I can't wait to be a therapist & be part of the community

A woman looking at the camera and smiling

8th November 2022

Speech & language therapy student Laura Richter tells us what made her want to become a therapist, as well as the nerves she feels about entering the profession. 

My name is Laura and I am a 26-year-old student who has just started the journey to becoming a qualified Speech & Language Therapist (SLT). I wanted to share some of my experiences, as well as some of my worries going into this next chapter of my life.

Having grown up bilingual, I have always been intrigued by language acquisition and abilities. Born in Germany and raised in Belgium, I grew up speaking and hearing German, English, French, Dutch and Spanish. I attended international schools where I was surrounded by different languages, and quickly became intrigued by speech impediments and disabilities, and their impact on peoples' psychological and social wellbeing. 

I have spent the last 5 years working in mental health and now want to expand my skills to become a qualified SLT so that I can provide life-changing treatment, support and care for those in need.

Learning and listening

My first encounter with an SLT was through a friend who had a lisp, when I was in primary school. The therapist would ask my friend to place edible paper inside her mouth and within weeks of using this technique combined with various exercises, her lisp slowly faded and her self-esteem increased. It was so moving to watch her blossom into this assertive and confident person and this memory has stayed with me ever since.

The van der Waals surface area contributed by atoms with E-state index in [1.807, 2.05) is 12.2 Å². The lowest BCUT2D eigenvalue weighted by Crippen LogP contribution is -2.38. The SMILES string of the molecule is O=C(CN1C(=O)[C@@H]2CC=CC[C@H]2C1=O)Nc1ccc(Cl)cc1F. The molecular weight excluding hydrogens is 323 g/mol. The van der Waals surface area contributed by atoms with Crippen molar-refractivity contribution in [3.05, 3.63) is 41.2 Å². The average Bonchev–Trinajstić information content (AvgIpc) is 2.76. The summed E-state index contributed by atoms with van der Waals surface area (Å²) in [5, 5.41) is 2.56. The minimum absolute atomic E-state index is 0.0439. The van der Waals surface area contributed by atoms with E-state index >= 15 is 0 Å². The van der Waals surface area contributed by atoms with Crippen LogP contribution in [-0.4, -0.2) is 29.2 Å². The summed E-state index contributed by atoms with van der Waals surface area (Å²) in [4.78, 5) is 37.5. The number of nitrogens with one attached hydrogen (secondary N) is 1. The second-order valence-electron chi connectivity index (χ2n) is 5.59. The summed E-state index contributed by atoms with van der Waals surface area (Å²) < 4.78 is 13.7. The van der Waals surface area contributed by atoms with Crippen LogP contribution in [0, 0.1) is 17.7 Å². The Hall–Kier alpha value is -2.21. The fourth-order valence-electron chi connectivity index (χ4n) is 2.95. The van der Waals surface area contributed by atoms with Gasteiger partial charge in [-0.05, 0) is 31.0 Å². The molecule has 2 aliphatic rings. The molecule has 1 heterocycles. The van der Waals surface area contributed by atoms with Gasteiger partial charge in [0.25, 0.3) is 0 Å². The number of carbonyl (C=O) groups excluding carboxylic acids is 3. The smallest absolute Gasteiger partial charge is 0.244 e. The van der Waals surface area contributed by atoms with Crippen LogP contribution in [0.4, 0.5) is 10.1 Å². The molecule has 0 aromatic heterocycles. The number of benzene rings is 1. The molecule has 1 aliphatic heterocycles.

However, the first time I really experienced the impact of communication disabilities was whilst I was working as a mental health support worker in a psychiatric care unit. There I worked closely with patients suffering from a variety of mental illnesses and learnt how they struggle to communicate to — not only because of physical difficulties with speaking, swallowing, eating or drinking, but also psychological barriers and social difficulties. Being actively involved in delivering care, treatment and rehabilitation was incredibly rewarding. It was the first time I saw the work that multi-disciplinary teams and therapists do. 

I was surrounded by different languages, and quickly became intrigued by speech impediments and disabilities, and their impact on peoples' psychological and social wellbeing. 

I made it my priority to get to know the patients individually and listen to them. Many of the wonderful people I met there said that their freedom had been taken away, and that they were not given an opportunity to really explore their words and feelings. The first thing I did every morning was to ensure I spent time with every patient and listen to their thoughts, feelings and worries.